All Posts Tagged ‘Wholeness

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Why are so few of “wholeness”?

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Why do so few people perceive the whole? Have you ever asked yourself that question? Perhaps the question itself is a wrong (i.e., faulty) question. It may be that wholeness is simply “what is” beyond the dualistic, separative perception involving an “observer” and “that which is observed.”

Very few people are of wholeness, though (certainly) a good number think that they are. Most people are of fragmentation… perceiving from — and through — that fragmentation. We were taught, by elders, about how to perceive, how to react, and about what to believe in. We live in (and “as”) mental symbols; we accept those virtual-mental symbols as true realities. Most of us stay in the rut of that limitation, that conditioning, and remain that way until the day we die. Is that ever really living?

Throughout school, we were not encouraged to question things deeply; we were not encouraged to go beyond the accepted values and the accepted ways of perceiving things. Man, throughout the ages, evolved from animals; we (being so-called sophisticated animals) still harbor basic instincts for focusing on elemental parameters, (just like the animals do… only what we do is a bit more “sophisticated”). Few of us go beyond that. You could count those (living wholly) on one hand. What is the sound of one hand clapping?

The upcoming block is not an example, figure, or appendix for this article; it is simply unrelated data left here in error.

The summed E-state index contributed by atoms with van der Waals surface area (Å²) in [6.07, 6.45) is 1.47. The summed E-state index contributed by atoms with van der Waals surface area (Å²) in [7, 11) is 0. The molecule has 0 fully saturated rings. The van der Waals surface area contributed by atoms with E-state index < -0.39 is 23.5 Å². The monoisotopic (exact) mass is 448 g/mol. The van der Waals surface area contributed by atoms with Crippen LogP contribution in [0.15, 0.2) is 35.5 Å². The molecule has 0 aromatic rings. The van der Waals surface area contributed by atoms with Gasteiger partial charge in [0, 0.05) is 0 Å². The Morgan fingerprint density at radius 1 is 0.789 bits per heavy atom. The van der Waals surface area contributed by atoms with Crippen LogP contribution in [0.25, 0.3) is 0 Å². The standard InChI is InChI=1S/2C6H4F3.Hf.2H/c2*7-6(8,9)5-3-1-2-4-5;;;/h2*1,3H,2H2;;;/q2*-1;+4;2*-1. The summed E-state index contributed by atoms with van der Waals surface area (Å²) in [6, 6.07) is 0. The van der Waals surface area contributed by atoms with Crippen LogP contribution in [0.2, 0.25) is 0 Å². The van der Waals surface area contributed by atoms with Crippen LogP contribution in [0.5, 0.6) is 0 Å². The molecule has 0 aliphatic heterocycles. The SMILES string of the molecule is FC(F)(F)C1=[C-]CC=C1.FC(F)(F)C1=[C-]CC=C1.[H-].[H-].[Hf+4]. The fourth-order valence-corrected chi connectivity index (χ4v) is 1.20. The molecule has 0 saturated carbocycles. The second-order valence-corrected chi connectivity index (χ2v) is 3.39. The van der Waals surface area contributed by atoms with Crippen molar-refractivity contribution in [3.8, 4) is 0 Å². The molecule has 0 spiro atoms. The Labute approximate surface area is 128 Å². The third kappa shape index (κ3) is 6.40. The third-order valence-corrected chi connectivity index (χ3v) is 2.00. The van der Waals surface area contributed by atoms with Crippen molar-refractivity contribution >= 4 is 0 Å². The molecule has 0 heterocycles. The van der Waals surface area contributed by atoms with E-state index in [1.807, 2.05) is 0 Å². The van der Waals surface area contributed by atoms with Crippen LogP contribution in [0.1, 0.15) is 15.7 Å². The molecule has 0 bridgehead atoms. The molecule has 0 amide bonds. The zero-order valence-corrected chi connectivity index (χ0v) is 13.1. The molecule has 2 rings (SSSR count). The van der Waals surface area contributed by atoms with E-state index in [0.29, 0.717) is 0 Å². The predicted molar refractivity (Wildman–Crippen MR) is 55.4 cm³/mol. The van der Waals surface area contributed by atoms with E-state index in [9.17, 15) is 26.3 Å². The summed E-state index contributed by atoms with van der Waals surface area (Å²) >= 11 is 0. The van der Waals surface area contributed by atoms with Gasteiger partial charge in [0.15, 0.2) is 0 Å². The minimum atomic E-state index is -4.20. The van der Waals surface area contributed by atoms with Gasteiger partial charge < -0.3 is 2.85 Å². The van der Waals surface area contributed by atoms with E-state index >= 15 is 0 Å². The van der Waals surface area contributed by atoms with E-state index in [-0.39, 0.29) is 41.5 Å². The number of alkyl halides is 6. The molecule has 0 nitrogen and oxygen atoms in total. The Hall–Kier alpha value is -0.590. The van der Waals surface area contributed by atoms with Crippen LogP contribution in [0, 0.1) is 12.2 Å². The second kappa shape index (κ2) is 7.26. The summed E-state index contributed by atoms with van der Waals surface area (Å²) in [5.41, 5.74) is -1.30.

Through eons of conditioning over generations, people are locked into reacting as they inevitably do. The following video, by Donald Hoffman, is worth a watch; it has its limitations, but it helps to illustrate some about what one has been saying for a long time. (With other of his video/audio sessions, one feels that he relies too much on old, fragmented, mathematical, and speculative approaches that can leave us merely analyzing ad infinitum.)
Is, by the way, the watcher separate from the watched?

This is not a toad… Photo by Thomas Peace c. 2020
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If one knows that one is meditating, meditation isn’t there.

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If one knows that one is meditating,
meditation isn’t there.
If one knows that one is whole,
wholeness isn’t there.
If one knows that one is humble,
humility isn’t there.
If one knows that one is quiet,
quietness isn’t there.
If one knows that one is spiritual,
spirituality isn’t there.
If one cultivates simplicity,
simpleness isn’t there.
If one cultivates perception,
insight isn’t there.

Who is pulling my leg from down there? Photo by Thomas Peace c. 2019

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This little world…

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This little world needs more jubilance and wholeness

         and intense insight and sound compassion

This little round place doesn’t need fossil fuels

         nor indifference that kisses the behind of out-dated political drivel                  

         and doesn’t need complacency when separation and

         fragmentation devour all inside and out

Frozen in Time (1) Photo by Thomas Peace c. 2017

Frozen in Time (1) Photo by Thomas Peace c. 2017

Frozen in Time (2) Photo by Thomas Peace c. 2017

Frozen in Time (2) Photo by Thomas Peace c. 2017